FTSE 100 Live: Meta cuts 10,000 jobs, US inflation at 6%, FTSE rebounds

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Reliance on banks and other blue-chip stocks continues to this day after the collapse of Silicon Valley Bank.

London’s FTSE 100 index fell 2.5% on Monday amid turmoil in the banking sector, shedding 0.5% due to lower energy shares and further selling of banking assets.

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Elsewhere today, the Office for National Statistics said the unemployment rate in the three months to January was unchanged at 3.7%, compared with the city’s expectation of 3.8%.

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FTSE recoups most of this week’s losses in afternoon rally

The FTSE 100 gained over 120 points in the last six hours, moving back to 7635.

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Despite a rough start to the day as the index edged towards yearly lows, it gained momentum as the day progressed. During the afternoon, a steady decline in US inflation may have eased investor concerns about further rate hikes.

Rolls-Royce was easily the day’s biggest gainer, with its shares rising 7.4%, followed by Barclays, which gained 3.5%.


Moody’s downgrades entire US banking system after Silicon Valley bank turmoil

Moody’s has downgraded the entire US banking system in the wake of the collapse of Silicon Valley Bank last week as it warned of a sharp decline in investor confidence.

The credit rating agency said it has changed its rating from stable to negative amid concerns over capital flight from small and medium-sized institutions.

Moody’s said, “The rapid and substantial decline in bank depositor and investor confidence highlighted by this action is the risk from rapidly rising interest rates in asset-liability management (ALM) of US banks.

“Banks with substantial unrealized securities losses and with non-retail and uninsured US depositors may still be more vulnerable to depositor competition or eventual flight, with adverse effects on funding, liquidity, earnings and capital. ”


Budget 2023: Retail, brewing and beauty trade bodies draw up wish lists

Trade bodies that represent a range of companies that collectively employ over 1.7 million people in the brewing, beauty and retail sectors have drawn up their wish list for the spring budget.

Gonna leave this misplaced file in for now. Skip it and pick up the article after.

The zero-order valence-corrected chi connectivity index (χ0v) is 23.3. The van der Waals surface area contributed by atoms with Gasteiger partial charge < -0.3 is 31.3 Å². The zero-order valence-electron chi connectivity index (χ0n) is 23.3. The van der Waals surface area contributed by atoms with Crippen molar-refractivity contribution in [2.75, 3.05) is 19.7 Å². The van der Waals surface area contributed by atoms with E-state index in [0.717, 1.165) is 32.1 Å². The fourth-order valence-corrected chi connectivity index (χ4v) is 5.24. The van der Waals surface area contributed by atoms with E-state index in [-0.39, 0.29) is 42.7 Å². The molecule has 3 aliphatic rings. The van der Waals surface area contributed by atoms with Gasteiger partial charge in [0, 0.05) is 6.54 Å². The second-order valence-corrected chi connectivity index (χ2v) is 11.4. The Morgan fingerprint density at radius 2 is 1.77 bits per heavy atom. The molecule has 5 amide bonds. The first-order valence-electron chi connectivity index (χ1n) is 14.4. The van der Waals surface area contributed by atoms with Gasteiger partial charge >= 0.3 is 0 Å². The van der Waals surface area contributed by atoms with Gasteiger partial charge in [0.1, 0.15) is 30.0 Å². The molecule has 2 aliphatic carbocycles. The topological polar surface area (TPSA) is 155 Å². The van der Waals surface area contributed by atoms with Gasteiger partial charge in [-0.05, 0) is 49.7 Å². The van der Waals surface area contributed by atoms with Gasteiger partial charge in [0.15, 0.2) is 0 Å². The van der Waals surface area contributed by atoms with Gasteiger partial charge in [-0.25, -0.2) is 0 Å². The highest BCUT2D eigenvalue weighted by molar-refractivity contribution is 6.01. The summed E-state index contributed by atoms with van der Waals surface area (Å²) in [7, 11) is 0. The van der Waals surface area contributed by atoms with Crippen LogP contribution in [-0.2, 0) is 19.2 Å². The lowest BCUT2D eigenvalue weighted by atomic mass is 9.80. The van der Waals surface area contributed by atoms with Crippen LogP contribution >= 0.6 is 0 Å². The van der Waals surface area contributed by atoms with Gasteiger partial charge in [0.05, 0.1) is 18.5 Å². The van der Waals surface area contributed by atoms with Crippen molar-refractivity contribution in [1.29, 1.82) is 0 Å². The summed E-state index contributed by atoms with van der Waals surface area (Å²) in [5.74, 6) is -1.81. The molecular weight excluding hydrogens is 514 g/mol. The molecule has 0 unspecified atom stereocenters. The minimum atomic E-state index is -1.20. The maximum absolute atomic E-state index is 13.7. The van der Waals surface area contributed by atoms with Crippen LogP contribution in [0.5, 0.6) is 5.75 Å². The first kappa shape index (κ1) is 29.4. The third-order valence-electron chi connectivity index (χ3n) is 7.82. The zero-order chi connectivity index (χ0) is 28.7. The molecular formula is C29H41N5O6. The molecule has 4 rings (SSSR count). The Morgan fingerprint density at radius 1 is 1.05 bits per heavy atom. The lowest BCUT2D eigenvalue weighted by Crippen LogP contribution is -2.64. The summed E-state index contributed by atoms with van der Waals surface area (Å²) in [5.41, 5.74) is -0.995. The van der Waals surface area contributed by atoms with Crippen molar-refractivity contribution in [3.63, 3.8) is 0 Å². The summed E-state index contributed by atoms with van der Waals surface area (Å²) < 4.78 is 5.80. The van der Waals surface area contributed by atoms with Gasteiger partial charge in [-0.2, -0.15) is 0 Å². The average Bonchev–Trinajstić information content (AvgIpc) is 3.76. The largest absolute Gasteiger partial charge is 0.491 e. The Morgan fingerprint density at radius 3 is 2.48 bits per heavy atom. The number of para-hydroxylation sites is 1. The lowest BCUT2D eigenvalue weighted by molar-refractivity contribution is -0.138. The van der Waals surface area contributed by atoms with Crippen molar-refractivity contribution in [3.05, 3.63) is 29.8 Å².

Businesses have made a common plea to Chancellor Jeremy Hunt ahead of Wednesday’s budget that more support for apprenticeship schemes is on retailers’ wishlist, while sweeping business rates reforms.

Helen Dickinson of the British Retail Consortium said: “The government should make changes to the apprenticeship levy to allow retailers to invest more effectively in training higher skilled, more productive and better paid workers.”


Meta will cut another 10,000 jobs

Meta is to cut another 10,000 jobs and eliminate 5,000 vacancies, as the social media giant grapples with declining advertising revenue amid tough economic conditions.

In an update to employees, Meta boss Mark Zuckerberg told employees that he would begin restructuring plans focused on flattening teams, canceling low-priority projects and reducing hiring rates.

“It will be tough and there is no way around it. It will mean saying goodbye to talented and passionate colleagues who have been a part of our success.”

Zuckerberg continued: “At this point, I think we should prepare ourselves for the possibility that this new economic reality will continue for many years. The weaker the economy from higher interest rates, the more geopolitical instability.” leads to greater volatility, and increased regulation slows growth and increases the cost of innovation.

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US inflation comes in at 6%

US inflation eased to 6% in February, in line with expectations.

Core inflation, which removes food and energy prices, was 5.5%. On a month-on-month basis, prices increased by 0.4%.

Richard Carter, head of fixed interest research at Quilter Cheviot, said the move would calm markets, especially as the demise of Silicon Valley Bank could make the Fed more hesitant about further rate hikes.